When a lizard loses its tail, it grows back. But how?
Scientists have taken a big step closer to answering that question by pinpointing the genes responsible for tail regeneration. And the finding may yield important clues about how to regenerate limbs in humans.
For the study, the researchers took a close look at roughly 23,000 genes found in samples of sliced-up tails of green anole lizards. They found that at least 326 genes in specific spots along each tail were “turned on” during regeneration — suggesting that lizard DNA has a genetic “recipe” for regeneration.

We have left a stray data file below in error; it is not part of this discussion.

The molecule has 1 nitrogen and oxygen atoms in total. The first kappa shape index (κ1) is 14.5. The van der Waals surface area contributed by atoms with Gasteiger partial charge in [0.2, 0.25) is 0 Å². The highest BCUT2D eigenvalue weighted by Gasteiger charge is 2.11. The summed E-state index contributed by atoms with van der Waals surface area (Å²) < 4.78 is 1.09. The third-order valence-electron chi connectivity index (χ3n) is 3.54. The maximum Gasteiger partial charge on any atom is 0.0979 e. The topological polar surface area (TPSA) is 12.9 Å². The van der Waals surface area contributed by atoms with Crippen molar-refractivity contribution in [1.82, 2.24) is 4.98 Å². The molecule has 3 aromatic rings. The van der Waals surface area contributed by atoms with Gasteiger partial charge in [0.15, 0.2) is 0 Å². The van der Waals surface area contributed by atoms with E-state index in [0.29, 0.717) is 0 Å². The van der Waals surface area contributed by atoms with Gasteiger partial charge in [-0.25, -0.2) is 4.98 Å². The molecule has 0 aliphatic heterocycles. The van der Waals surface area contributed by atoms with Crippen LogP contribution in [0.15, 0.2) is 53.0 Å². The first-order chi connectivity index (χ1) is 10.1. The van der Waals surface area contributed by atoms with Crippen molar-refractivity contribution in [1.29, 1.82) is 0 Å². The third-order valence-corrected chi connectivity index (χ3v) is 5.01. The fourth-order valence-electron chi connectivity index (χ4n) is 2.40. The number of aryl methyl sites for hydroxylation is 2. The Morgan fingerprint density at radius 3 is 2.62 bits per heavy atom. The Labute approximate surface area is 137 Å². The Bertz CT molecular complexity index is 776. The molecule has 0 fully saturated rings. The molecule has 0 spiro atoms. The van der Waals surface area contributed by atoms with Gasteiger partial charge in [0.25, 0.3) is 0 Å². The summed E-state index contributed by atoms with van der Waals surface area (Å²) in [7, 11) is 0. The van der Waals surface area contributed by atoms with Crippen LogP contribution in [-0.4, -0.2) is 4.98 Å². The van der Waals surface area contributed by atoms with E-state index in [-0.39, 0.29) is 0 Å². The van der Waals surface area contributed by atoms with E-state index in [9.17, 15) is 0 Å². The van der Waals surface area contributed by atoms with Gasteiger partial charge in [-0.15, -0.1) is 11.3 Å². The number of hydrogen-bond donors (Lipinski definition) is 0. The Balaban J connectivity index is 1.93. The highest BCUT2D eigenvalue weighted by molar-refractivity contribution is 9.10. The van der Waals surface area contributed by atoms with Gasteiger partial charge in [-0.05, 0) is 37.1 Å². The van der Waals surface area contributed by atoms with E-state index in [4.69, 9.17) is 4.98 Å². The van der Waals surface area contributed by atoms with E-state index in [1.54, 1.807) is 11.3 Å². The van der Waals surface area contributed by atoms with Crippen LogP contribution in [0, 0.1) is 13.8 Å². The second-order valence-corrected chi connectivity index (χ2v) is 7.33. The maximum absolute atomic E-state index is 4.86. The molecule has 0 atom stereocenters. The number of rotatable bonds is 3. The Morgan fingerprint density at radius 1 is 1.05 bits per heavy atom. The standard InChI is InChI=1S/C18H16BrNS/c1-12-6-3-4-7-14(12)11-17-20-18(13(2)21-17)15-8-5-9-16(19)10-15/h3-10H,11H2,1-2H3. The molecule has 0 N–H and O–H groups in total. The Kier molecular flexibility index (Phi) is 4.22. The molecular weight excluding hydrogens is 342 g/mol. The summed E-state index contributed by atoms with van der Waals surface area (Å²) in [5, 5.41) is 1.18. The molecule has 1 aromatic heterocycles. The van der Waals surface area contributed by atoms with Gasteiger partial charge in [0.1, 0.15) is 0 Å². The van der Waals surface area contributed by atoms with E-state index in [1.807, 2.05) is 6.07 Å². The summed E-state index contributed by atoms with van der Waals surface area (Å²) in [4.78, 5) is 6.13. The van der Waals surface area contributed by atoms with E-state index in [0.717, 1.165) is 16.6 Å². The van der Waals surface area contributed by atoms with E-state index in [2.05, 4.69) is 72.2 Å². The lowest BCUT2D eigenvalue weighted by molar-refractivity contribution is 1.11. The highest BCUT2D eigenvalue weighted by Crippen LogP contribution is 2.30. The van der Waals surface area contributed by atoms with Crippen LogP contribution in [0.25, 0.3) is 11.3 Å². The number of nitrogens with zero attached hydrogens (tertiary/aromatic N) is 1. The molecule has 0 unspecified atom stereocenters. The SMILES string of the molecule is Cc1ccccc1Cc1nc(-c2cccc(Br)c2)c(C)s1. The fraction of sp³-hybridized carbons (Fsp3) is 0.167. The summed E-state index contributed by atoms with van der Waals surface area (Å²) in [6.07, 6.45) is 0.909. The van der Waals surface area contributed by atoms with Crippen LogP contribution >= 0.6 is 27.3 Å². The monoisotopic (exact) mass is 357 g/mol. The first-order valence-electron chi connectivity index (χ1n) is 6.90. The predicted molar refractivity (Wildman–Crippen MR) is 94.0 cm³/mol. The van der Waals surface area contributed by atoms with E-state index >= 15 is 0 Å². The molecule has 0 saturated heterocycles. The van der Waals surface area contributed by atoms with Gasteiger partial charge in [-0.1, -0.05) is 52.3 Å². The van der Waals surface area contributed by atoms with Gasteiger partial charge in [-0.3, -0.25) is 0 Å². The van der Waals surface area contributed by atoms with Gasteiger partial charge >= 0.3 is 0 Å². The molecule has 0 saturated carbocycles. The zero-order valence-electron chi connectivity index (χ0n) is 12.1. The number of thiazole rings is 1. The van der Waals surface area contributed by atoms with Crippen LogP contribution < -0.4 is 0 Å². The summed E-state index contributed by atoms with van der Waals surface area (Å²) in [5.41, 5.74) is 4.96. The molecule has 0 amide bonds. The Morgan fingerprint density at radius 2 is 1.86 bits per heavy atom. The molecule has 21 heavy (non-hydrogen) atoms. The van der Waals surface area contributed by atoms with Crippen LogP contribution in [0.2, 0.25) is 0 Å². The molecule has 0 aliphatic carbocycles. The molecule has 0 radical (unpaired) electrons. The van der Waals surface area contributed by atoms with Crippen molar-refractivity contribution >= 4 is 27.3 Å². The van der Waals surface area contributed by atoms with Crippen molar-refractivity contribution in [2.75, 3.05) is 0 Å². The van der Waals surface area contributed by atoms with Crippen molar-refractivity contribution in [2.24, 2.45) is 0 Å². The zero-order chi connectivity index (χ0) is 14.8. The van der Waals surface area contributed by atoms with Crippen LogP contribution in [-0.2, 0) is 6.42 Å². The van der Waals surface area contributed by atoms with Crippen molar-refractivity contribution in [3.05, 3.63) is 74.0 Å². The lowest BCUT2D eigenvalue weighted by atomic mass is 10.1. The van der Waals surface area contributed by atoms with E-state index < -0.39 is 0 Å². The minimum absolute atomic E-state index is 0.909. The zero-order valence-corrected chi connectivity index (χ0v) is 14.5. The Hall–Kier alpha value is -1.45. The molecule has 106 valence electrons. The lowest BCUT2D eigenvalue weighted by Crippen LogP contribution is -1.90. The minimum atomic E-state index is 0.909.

“We were completely surprised,” study co-author Dr. Kenro Kusumi, aprofessor of life sciences at Arizona State University, told The Huffington Post in an email. “We were expecting all of the regeneration to be focused at the tip of the growing tail. Instead, the cells are dividing in distinct pockets including muscle, cartilage, spinal cord, and skin all throughout the tail.”
And from there, the cells would grow into new tissue to form a new tail.